For all you astronomy buffs, here's a follow-up to our recent post about NASA’s Kepler mission. The goal of the project is to identify potential Earth-like planets in a small swath of the Milky Way Galaxy.
To date, Kepler has confirmed 105 planets that orbit in a “sweet spot” distance from their sun and have the potential to be hospitable to life.
A new study by the Harvard-Smithsonian Center for Astrophysics used the Kepler data and estimates that billions of such planets probably exist in the vastness of the Milky Way Galaxy. Science.com reports the story.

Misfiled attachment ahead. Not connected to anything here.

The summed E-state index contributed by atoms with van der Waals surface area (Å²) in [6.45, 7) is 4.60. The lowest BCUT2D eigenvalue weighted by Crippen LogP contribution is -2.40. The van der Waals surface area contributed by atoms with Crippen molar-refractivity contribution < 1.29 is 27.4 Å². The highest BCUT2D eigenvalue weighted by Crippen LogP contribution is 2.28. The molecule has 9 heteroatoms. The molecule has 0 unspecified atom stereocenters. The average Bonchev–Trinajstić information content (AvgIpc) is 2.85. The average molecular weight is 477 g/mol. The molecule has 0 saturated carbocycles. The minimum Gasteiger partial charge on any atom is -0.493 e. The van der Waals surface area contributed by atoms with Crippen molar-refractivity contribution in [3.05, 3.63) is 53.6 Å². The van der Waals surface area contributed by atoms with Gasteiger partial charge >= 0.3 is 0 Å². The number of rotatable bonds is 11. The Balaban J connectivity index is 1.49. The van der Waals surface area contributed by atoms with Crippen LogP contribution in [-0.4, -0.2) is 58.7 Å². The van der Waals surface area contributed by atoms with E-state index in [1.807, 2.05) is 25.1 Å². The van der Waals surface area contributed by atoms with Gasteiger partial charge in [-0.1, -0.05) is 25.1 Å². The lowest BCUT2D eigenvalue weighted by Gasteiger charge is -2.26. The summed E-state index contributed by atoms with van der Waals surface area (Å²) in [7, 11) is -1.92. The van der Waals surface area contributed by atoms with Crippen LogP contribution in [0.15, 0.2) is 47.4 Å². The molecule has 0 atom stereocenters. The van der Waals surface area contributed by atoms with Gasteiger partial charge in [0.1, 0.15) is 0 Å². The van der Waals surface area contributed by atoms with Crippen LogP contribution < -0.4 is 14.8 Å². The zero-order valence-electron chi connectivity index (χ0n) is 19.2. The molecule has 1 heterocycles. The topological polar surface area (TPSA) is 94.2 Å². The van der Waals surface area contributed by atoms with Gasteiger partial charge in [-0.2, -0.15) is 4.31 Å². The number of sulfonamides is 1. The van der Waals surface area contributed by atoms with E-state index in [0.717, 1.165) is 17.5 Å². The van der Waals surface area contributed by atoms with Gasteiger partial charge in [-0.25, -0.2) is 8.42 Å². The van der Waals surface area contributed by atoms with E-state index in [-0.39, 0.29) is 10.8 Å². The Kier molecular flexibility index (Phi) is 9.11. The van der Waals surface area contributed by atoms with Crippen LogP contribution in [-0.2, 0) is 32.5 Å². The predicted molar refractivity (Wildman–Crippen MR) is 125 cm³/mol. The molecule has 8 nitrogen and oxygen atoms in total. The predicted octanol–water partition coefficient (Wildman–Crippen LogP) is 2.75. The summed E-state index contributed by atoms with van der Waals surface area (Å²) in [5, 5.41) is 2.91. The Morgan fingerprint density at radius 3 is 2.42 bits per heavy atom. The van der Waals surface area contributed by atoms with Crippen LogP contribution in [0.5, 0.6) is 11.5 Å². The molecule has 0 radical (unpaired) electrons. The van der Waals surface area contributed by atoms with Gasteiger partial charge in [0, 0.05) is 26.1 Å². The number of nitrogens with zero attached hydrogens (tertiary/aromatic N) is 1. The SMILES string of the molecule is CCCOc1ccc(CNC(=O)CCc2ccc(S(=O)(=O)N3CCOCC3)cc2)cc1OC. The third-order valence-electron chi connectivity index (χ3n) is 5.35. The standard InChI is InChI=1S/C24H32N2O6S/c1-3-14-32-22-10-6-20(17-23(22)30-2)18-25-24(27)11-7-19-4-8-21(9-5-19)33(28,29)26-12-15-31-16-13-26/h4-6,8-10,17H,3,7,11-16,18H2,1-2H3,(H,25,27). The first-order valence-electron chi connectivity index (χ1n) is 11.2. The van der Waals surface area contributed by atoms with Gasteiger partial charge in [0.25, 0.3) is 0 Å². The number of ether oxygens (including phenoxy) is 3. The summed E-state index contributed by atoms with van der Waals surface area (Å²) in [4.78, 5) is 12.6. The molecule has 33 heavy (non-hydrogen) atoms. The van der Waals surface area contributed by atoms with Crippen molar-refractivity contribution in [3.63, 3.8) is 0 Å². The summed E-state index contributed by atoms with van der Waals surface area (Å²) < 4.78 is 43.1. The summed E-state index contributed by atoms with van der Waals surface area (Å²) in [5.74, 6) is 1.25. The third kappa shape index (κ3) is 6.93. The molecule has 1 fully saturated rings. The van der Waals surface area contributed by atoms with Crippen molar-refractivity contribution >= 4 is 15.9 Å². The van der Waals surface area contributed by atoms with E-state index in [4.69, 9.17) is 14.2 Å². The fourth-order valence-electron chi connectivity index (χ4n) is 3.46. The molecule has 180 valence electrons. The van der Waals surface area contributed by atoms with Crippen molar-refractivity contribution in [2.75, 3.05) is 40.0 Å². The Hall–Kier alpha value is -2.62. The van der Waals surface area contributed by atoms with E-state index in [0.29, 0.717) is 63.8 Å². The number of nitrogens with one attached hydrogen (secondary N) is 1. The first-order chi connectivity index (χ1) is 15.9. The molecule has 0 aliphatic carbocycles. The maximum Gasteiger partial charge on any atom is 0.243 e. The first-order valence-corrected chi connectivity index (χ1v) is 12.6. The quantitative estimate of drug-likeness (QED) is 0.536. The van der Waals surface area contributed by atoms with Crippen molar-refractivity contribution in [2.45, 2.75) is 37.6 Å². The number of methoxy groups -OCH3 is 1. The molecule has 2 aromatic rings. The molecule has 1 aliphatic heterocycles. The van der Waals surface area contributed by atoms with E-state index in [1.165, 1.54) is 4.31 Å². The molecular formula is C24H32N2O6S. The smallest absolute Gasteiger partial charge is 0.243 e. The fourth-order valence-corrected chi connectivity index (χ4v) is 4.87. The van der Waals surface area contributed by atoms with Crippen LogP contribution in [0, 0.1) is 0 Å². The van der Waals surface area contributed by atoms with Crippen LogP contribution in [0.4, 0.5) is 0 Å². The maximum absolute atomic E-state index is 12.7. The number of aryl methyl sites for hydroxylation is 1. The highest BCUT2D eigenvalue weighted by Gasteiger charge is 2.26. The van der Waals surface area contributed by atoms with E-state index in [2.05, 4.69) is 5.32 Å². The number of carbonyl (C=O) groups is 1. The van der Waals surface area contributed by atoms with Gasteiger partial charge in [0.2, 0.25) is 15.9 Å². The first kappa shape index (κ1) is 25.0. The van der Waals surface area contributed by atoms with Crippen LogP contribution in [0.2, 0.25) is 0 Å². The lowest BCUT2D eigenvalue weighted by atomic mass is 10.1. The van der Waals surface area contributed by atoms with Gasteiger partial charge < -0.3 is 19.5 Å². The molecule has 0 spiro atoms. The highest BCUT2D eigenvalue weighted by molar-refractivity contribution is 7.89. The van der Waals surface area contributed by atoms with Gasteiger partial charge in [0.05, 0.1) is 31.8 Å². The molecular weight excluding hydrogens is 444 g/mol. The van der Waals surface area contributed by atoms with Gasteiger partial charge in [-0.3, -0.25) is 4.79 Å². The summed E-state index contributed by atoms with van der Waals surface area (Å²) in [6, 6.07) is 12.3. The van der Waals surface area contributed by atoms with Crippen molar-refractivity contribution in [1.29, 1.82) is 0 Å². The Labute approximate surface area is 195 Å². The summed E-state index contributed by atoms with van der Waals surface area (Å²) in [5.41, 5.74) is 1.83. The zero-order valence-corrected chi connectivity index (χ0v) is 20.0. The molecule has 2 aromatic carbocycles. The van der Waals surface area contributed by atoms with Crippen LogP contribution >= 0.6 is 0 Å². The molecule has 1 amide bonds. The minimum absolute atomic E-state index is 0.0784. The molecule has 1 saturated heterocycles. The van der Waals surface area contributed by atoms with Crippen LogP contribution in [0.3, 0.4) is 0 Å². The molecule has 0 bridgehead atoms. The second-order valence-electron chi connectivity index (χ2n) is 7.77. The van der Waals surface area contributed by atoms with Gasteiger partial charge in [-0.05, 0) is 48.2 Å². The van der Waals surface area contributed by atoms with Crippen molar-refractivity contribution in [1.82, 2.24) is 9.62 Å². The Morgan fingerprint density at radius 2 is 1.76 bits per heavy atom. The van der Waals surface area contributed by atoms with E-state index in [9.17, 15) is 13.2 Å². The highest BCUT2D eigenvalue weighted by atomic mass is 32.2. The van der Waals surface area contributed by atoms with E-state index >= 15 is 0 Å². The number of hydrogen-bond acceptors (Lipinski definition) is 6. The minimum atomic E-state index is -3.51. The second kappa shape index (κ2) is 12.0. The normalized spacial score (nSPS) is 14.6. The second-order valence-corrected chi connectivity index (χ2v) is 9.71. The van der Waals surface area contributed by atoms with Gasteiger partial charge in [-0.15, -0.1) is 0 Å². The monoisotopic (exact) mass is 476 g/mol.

Elliott Horch, an associate professor of physics at Southern who has developed a telescopic device that is being used in the Kepler mission, believes the Harvard-Smithsonian Center for Astrophysics study is legit.
“It is an estimate, with some sizable uncertainty, but it is based on data we have from Kepler so far,” Horch says. “Kepler is great for getting statistics of planets because it’s looking at so many stars at the same time.”
Who knows what else Kepler and related research will find in the months and years ahead?
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